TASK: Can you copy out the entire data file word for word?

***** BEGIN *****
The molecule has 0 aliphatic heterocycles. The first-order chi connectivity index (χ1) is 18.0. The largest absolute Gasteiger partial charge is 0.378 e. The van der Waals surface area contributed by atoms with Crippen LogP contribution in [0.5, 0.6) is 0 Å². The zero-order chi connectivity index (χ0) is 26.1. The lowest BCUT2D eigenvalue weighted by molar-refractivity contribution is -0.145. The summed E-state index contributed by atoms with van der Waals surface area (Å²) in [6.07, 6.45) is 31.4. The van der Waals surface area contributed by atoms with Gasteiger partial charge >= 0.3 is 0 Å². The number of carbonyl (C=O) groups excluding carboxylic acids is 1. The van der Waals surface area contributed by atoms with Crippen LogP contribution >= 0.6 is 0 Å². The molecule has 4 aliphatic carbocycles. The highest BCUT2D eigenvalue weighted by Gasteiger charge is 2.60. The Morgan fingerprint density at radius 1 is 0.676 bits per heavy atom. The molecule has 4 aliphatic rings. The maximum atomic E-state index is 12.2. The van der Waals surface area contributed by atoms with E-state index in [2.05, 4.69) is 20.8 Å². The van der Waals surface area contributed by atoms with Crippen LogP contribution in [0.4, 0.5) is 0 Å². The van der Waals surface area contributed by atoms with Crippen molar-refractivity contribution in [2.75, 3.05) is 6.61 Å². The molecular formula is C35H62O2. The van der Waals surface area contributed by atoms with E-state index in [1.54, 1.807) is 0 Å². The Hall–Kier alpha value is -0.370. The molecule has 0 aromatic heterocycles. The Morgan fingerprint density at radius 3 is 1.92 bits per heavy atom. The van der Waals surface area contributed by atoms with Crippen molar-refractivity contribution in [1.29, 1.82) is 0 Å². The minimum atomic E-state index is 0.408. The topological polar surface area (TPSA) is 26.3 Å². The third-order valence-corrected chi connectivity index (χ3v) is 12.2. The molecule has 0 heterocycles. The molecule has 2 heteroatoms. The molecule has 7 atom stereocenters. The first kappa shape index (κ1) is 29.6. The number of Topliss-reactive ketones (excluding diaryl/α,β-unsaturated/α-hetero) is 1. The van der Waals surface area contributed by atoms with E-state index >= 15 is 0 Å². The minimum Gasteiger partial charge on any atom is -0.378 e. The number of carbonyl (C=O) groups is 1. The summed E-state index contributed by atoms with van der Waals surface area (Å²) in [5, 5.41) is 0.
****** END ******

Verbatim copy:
The molecule has 0 aliphatic heterocycles. The first-order chi connectivity index (χ1) is 18.0. The largest absolute Gasteiger partial charge is 0.378 e. The van der Waals surface area contributed by atoms with Crippen LogP contribution in [0.5, 0.6) is 0 Å². The zero-order chi connectivity index (χ0) is 26.1. The lowest BCUT2D eigenvalue weighted by molar-refractivity contribution is -0.145. The summed E-state index contributed by atoms with van der Waals surface area (Å²) in [6.07, 6.45) is 31.4. The van der Waals surface area contributed by atoms with Gasteiger partial charge >= 0.3 is 0 Å². The number of carbonyl (C=O) groups excluding carboxylic acids is 1. The van der Waals surface area contributed by atoms with Crippen LogP contribution >= 0.6 is 0 Å². The molecule has 4 aliphatic carbocycles. The highest BCUT2D eigenvalue weighted by Gasteiger charge is 2.60. The Morgan fingerprint density at radius 1 is 0.676 bits per heavy atom. The molecule has 4 aliphatic rings. The maximum atomic E-state index is 12.2. The van der Waals surface area contributed by atoms with E-state index in [2.05, 4.69) is 20.8 Å². The van der Waals surface area contributed by atoms with Crippen LogP contribution in [0.4, 0.5) is 0 Å². The van der Waals surface area contributed by atoms with Crippen molar-refractivity contribution in [2.75, 3.05) is 6.61 Å². The molecular formula is C35H62O2. The van der Waals surface area contributed by atoms with E-state index in [1.54, 1.807) is 0 Å². The Hall–Kier alpha value is -0.370. The molecule has 0 aromatic heterocycles. The Morgan fingerprint density at radius 3 is 1.92 bits per heavy atom. The van der Waals surface area contributed by atoms with Crippen molar-refractivity contribution in [1.29, 1.82) is 0 Å². The minimum atomic E-state index is 0.408. The topological polar surface area (TPSA) is 26.3 Å². The third-order valence-corrected chi connectivity index (χ3v) is 12.2. The molecule has 0 heterocycles. The molecule has 2 heteroatoms. The molecule has 7 atom stereocenters. The first kappa shape index (κ1) is 29.6. The number of Topliss-reactive ketones (excluding diaryl/α,β-unsaturated/α-hetero) is 1. The van der Waals surface area contributed by atoms with E-state index >= 15 is 0 Å². The minimum Gasteiger partial charge on any atom is -0.378 e. The number of carbonyl (C=O) groups is 1. The summed E-state index contributed by atoms with van der Waals surface area (Å²) in [5, 5.41) is 0.